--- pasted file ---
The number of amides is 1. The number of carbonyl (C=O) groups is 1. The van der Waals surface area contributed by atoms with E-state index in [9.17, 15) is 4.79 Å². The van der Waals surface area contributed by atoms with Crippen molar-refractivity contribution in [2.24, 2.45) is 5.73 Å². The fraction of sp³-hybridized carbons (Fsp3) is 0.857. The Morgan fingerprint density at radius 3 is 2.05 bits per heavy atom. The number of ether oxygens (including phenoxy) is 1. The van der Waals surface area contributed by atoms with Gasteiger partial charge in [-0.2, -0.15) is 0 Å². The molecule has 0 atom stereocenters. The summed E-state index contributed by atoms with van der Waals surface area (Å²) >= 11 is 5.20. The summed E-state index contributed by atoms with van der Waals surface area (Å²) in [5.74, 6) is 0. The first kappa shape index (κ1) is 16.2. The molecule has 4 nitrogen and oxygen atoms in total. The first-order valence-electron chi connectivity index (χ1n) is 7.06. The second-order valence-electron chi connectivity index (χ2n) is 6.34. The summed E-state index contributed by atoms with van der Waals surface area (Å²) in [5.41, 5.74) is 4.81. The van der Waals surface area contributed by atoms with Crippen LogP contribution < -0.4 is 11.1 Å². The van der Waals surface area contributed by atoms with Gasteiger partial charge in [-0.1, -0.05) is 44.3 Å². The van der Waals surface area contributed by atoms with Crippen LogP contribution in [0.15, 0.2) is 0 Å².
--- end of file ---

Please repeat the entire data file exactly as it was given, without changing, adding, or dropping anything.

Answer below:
The number of amides is 1. The number of carbonyl (C=O) groups is 1. The van der Waals surface area contributed by atoms with E-state index in [9.17, 15) is 4.79 Å². The van der Waals surface area contributed by atoms with Crippen molar-refractivity contribution in [2.24, 2.45) is 5.73 Å². The fraction of sp³-hybridized carbons (Fsp3) is 0.857. The Morgan fingerprint density at radius 3 is 2.05 bits per heavy atom. The number of ether oxygens (including phenoxy) is 1. The van der Waals surface area contributed by atoms with Gasteiger partial charge in [-0.2, -0.15) is 0 Å². The molecule has 0 atom stereocenters. The summed E-state index contributed by atoms with van der Waals surface area (Å²) >= 11 is 5.20. The summed E-state index contributed by atoms with van der Waals surface area (Å²) in [5.74, 6) is 0. The first kappa shape index (κ1) is 16.2. The molecule has 4 nitrogen and oxygen atoms in total. The first-order valence-electron chi connectivity index (χ1n) is 7.06. The second-order valence-electron chi connectivity index (χ2n) is 6.34. The summed E-state index contributed by atoms with van der Waals surface area (Å²) in [5.41, 5.74) is 4.81. The van der Waals surface area contributed by atoms with Crippen LogP contribution < -0.4 is 11.1 Å². The van der Waals surface area contributed by atoms with Gasteiger partial charge in [-0.1, -0.05) is 44.3 Å². The van der Waals surface area contributed by atoms with Crippen LogP contribution in [0.15, 0.2) is 0 Å².